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Short Nights of the Shadow Catcher: The Epic Life and Immortal Photographs of Edward Curtis
Archive: Other Books > Short Nights of the Shadow Catcher by Timothy Egan 5 stars

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Ellen | 2137 comments In 1900, at the age of 32, Edward Curtis decided to leave his family and photography studio behind in Seattle and pursue his dream, or more appropriately his obsession, with documenting in word and picture the lives of the remaining Native Americans in North America. He would spend the next three decades living among the tribes, painstakingly recording their everyday lives, their music, their alphabets and taking thousands of photographs that he included in an ambitious 20 volume set of books titled "The North American Indian". Curtis had the friendship and encouragement of Teddy Roosevelt and the financial backing of J.P Morgan, although Curtis worked without salary and lived a nearly destitute life. He realized long before many others did that the traditions of the Indians were quickly being replaced by those of the white man and that he would need to finish his project before even the tribes themselves did not remember the old ways. He was incensed at the treatment of the native Americans and opposed to US government laws that kept the Indians from practicing their religions and cultures. Curtis so sympathized with the Indians that he spent long months with survivors at Little Big Horn learning a much different history than what had been popularly told of Custer the hero. During the time that motion pictures were first being produced, Curtis made a documentary film that was well-received by reviewers and the public alike but ended being pulled from the theaters due to litigation. Curtis never made a cent from his 20 volumes or his documentary and he died in his tiny apartment on the outskirts of Hollywood where he had worked sporadically for several eminent directors. Today "The North American Indian" set sells for close to 2 million dollars and Curtis' photographs are prized possessions of collectors. Author Timothy Egan does a magnificent job of detailing Curtis' life and life-long obsession with the American Indian.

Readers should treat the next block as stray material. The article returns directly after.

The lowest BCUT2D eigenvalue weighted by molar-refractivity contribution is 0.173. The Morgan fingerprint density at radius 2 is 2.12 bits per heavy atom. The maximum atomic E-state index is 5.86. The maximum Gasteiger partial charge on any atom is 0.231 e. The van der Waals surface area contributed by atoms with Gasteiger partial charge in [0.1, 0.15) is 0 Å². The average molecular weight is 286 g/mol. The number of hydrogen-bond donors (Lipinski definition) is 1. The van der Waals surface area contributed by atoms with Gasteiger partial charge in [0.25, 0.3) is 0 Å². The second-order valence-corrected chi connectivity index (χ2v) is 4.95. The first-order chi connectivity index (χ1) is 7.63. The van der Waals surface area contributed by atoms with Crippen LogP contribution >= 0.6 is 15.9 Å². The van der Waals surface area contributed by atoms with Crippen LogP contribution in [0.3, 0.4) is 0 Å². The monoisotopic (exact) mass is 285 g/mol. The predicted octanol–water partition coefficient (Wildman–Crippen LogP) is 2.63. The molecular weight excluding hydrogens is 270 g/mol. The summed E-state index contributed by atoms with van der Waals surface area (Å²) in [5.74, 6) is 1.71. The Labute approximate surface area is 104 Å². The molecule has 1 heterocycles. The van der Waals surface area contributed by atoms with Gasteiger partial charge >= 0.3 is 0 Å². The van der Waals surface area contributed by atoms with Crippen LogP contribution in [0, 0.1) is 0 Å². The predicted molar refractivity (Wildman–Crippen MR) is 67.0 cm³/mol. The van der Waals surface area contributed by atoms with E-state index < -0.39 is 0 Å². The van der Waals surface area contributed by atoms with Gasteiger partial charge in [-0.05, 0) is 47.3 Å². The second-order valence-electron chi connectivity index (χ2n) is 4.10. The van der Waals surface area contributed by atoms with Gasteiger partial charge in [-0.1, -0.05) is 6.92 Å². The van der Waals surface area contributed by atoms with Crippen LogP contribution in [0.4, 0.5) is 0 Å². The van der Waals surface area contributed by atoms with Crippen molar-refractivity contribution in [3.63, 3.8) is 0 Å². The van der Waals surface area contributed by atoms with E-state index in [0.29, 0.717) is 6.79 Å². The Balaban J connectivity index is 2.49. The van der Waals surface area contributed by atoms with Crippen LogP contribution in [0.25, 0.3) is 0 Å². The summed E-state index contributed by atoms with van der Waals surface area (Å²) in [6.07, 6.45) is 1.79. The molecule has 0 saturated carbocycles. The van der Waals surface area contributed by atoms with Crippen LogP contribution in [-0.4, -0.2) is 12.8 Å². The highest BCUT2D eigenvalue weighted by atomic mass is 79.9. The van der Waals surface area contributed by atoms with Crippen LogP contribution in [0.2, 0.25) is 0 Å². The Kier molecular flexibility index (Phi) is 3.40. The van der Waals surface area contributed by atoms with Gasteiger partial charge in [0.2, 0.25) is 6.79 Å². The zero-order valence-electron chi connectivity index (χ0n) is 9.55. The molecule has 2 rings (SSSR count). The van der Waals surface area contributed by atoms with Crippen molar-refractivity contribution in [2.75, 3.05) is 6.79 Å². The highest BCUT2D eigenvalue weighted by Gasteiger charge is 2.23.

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Red52 Beautifully reviewed

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Cora (corareading) | 1361 comments I am glad you liked this, I have this one and am just waiting to see if a tag comes up that it will fit.

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Jgrace | 2817 comments My list keeps growing. Thanks for this review.

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Sara (mootastic1) | 770 comments This sounds like a must read. Thank you for such an insightful review.

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